In 2009 I was introduced to the concept of disparity at a meeting of the Canterbury Principals’ Association meeting with the Ministry of education. We were told as a group that Ōtautahi/Christchurch were failing compared to their peers in the North Island. In my role as tumuaki of a large decile 8 state secondary school I then undertook an analysis the NCEA results of all ākonga in Levels 1, 2 and 3 and found that the same disparities existed for our ākonga. The data indicated that while ākonga Māori in our kura were achieving above national norms they were still being outperformed by their Pākehā peers. I wanted to know why. Over the next two years I recorded 5000 anecdotes, narrative and memoirs shared with me by ākonga Māori/students, whānau/parents, kaimahi/staff and board members about their experiences of ‘school life.’ The lived experiences of the participants caused a significant personal disruption for me in what I thought I knew and understood about education, leadership and success in our education system. The injustices shared with me in the personal histories of the participants created in me a sense of outrage and a moral purpose to challenge the status quo.
From the 5000 anecdotes I collected and recorded I selected five that resonated with me and best illustrated the recurring themes that emerged, which were: ahurea tuakiri/cultural identity, mōriroriro/cultural alienation, ātetenga/resistance, mātauranga Māori/Māori world view, and tino rangatiratanga/Māori self-determination.
Self-determination, social equity, economic self-sufficiency and cultural affirmation sit at the heart of tino rangatiratanga. The anecdotes I collected reflected the need for a more nurturing physical, social and cultural environment within school. If authentic change is to occur within our education system there needs to be an acknowledgement by its leaders that the resistance, alienation and loss of identity suffered by many ākonga Māori and their whānau has caused significant social and emotional harm over decades. Addressing that reality will be integral to ensuring new systems and structures are designed to achieve better outcomes and enhanced life chances and choices for ākonga Māori.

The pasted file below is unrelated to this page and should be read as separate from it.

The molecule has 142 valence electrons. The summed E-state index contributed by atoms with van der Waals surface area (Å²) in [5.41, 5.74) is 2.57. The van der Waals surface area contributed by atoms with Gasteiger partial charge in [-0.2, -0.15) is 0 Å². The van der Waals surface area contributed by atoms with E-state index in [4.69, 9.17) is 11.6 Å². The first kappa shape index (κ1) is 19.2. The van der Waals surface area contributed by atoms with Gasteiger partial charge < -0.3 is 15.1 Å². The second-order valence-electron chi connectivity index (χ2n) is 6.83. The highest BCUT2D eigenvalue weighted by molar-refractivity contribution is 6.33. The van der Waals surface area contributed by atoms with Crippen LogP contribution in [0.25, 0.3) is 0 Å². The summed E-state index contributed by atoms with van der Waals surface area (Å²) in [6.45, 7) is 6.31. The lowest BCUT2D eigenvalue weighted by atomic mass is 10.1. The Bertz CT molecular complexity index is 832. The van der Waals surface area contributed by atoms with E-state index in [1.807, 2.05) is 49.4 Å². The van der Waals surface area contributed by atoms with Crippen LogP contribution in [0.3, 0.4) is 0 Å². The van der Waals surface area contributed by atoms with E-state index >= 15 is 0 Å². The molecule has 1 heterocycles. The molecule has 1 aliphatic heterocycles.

A paradigm shift is required in hautūtanga/leadership if ākonga Māori are to gain access to education that is equitable to that of their Pākehā peers. Educational leaders who are courageous enough to interrogate their own privilege, assumptions, unconscious bias, racism and deficit theories and by doing so effect authentic change in their hautūtanga/leadership practices have the power to transform our education system. The need for authentic change that results in equity is the first of the kaupapa Māori principled for leadership. The courage to acknowledge the debilitating experiences of ākonga, whānau and kaiako within our education system and the need for an abject apology is perhaps the second principle of kaupapa Māori hautūtanga/leadership. The third principle of kaupapa Māori hautūtanga/leadership comes from the knowledge that the leader’s role is not to wield power and enforce control over others, but rather it is to serve others and their communities to ensure equity for all. The fourth principle of kaupapa Māori hautūtanga/leadership recognises the need to lead authentically within a Mātauranga Māori paradigm.
Bishop, R., Berryman, M., Cavanagh, T., & Teddy, L., (2007) Te kotahitanga Phase 3: Establishing a Culturally Responsive Pedagogy of Relations in Mainstream Secondary School Classrooms. Wellington, New Zealand: Ministry of Education Research Division.
Bishop, R., Berryman, M., Cavanagh, T., & Teddy, L. (2009). Te Kotahitanga: Addressing educational disparities facing Māori students in New Zealand. Teaching and teacher education, 25(5), 734-742.
Greenleaf, R. K. (1970). The servant as leader. Indianapolis, IL: The Robert K. Greenleaf Centre.
Moore, H. G., & Galloway, J. L. (2004). We were soldiers once... And young: Ia Drang-The battle that changed the war in Vietnam. New York, NY: Presidio Press.
Norris, C. J., & Achilles, C. M. (1988). Intuitive Leadership: A New Dimension for Education Leadership. Planning and Changing, 19(2), 108-17.
Wikitera, K. A. (2011). Travelling, navigating and negotiating Māori leadership challenges in the 21st Century. MAI Review, 2, 2-4.